- Currently Available Cars In The Market
- High Level Moving Parts
- Embedded Hardware And Software
- In-Vehicle Networking
- External Interference And Protocols
- End – End Security
- Possible Loopholes
- How Briskinfosec Can Help You?
- Curious To Read Our Case Studies?
- Last But Not The Least
- You May Be Interested In
Connected cars is the next stage of automotive development fuelling to IoV (Internet of Vehicles). They’re equipped with internet access and WLAN (wireless local area network). They follow safe and legitimate standards which makes them to communicate properly, thereby driving the human safely. They use Dedicated Short-Range Communication (DSRC), with FCC granted 5.9GHz band of very low latency. They’re are internally composed of mechatronics, telemetry and AI to interact with the environment.
Currently Available Cars In The Market:
Almost all the giant and mid-sized car companies have connected cars with a mobile app interface. Below is the list of companies that have connected cars and their indigenous apps to interact with their own cars.
As per the business insider report, there’ll be about 380 million cars connected to the internet by 2021. These above car interfaces are upgraded in SOTA (Software Over The Air) update and FOTA (Firmware Over The Air) update manner.
SOTA – It refers to the downloads that pertain to the software components.
FOTA – It refers to the downloads that pertain to the firmware components.
Cars available in the middle end segment are
- Hector from Morris garage
- Venue from Hyundai
- Kicks from Nissan.
- Cars from BMW and Mercedes as well with tier 1 level too.
These devices have various features like start/stop, voice assistant, current status of the vehicle and regulating A/C’s functions which provides an earthly heaven for humans. These features intake the cyberattacks to the car via smartphones. Below shown is a Blue link app from Hyundai.
These cars come with the stock embedded sim that supports 5g and ipv6. They also have the facility of ‘Geotagging’. Geotagging refers to the adding of the latitude and longitude details by the user for identification (anti-theft) purposes i.e it immediately shuts down if a non-user drives the car.
High Level Moving Parts
The below parts work behind each and every function which the user uses for interacting with the car. They are classified as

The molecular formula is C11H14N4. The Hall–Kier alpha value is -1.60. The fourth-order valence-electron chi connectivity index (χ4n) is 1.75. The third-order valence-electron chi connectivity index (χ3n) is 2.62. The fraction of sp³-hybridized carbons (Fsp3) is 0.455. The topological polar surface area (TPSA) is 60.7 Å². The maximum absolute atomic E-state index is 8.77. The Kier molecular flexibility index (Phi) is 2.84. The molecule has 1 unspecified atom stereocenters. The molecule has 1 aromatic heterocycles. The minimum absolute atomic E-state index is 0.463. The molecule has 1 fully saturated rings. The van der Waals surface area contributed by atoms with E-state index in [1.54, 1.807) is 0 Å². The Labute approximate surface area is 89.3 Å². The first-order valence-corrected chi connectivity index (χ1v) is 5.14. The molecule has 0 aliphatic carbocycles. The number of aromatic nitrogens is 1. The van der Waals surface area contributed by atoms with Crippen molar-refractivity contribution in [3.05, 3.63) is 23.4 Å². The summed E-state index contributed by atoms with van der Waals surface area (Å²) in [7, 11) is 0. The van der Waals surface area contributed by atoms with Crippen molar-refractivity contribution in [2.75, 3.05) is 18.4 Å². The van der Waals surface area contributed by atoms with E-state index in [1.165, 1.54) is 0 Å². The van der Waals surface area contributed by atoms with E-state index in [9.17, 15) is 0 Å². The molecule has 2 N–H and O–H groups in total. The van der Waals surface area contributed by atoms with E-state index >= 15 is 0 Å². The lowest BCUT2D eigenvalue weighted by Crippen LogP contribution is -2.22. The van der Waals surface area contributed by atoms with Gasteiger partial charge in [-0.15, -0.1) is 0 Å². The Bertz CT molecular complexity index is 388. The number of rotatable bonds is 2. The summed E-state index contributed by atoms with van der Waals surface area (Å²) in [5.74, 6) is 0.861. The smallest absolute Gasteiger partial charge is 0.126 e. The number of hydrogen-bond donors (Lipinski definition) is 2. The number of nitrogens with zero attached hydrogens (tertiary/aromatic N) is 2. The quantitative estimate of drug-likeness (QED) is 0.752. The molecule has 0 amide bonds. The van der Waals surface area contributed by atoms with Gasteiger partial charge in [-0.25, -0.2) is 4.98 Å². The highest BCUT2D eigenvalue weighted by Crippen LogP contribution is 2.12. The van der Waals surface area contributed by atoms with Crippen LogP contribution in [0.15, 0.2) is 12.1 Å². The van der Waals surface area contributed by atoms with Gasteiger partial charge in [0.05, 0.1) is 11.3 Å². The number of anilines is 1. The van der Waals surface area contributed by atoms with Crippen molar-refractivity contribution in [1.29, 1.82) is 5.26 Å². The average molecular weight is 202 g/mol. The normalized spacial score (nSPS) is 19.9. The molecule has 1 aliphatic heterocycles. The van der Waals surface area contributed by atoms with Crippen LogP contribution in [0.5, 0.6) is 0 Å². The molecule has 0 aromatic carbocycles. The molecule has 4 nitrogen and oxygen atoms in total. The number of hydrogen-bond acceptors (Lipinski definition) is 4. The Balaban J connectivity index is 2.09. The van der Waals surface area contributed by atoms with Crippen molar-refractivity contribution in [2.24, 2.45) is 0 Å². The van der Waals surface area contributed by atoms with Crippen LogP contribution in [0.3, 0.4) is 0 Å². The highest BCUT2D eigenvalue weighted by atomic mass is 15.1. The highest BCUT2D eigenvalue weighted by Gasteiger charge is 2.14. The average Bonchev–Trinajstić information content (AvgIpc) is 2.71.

- Embedded hardware and software
- In-vehicle networking
- External interfaces
- End-to-End security
Embedded hardware and software
This section contains two major sections. They are
- High Level Networking
- Low Level Networking
To start with the classification of High-Level Networking, the hardware parts consist of four major components. They are
- Embedded security
- Electrical device security
- ECU testing.
Here, every part has its own unique functions where the data can be shared to the next device, once it completes its part. Even the music system of the car plays a prominent role in the embedded security feature. The prime reason is, if the music system gets compromised, then the entire security of the car is not built from the hardware design level. Hence, it can be easily compromised. A solid proof for this is the Jeep Cherokee, which was exploited through the entertainment system (music) that’s present in the car. This occurred due to the flaws that were present in the hardware design. Through this, hackers seized the control of the steering and braking systems access. Similar type of breaches occurred in general motors like Chevy Impala, BMW Connect Drive, Tesla and Nissan Leaf. Since the breaches had occurred in almost all the cars, security concerns inevitably arise. Apropos to it, the breaches could’ve also occurred due to software flaws.
In-vehicle networking (Low Level Networking):
This is about Low-Level Networking. Here, majority of the automobile manufacturers use only CAN and LIN. Few of them use ETHERNET and FLEXRAY. CAN protocol was invented by Bosch, and LIN by Lexus. These two are the major game changers for the networking protocol. Most importantly, even a single car can use all of these protocols in a synthesized manner.
CAN (Controller Area Network)
CAN is a protocol that’s developed initially for Automotive. But today, they’re used widely, ranging from medical field to fighter jets.
CAN (Controlled Area Network) is divided into two parts namely. They are:
- High Speed CAN
- Low Speed CAN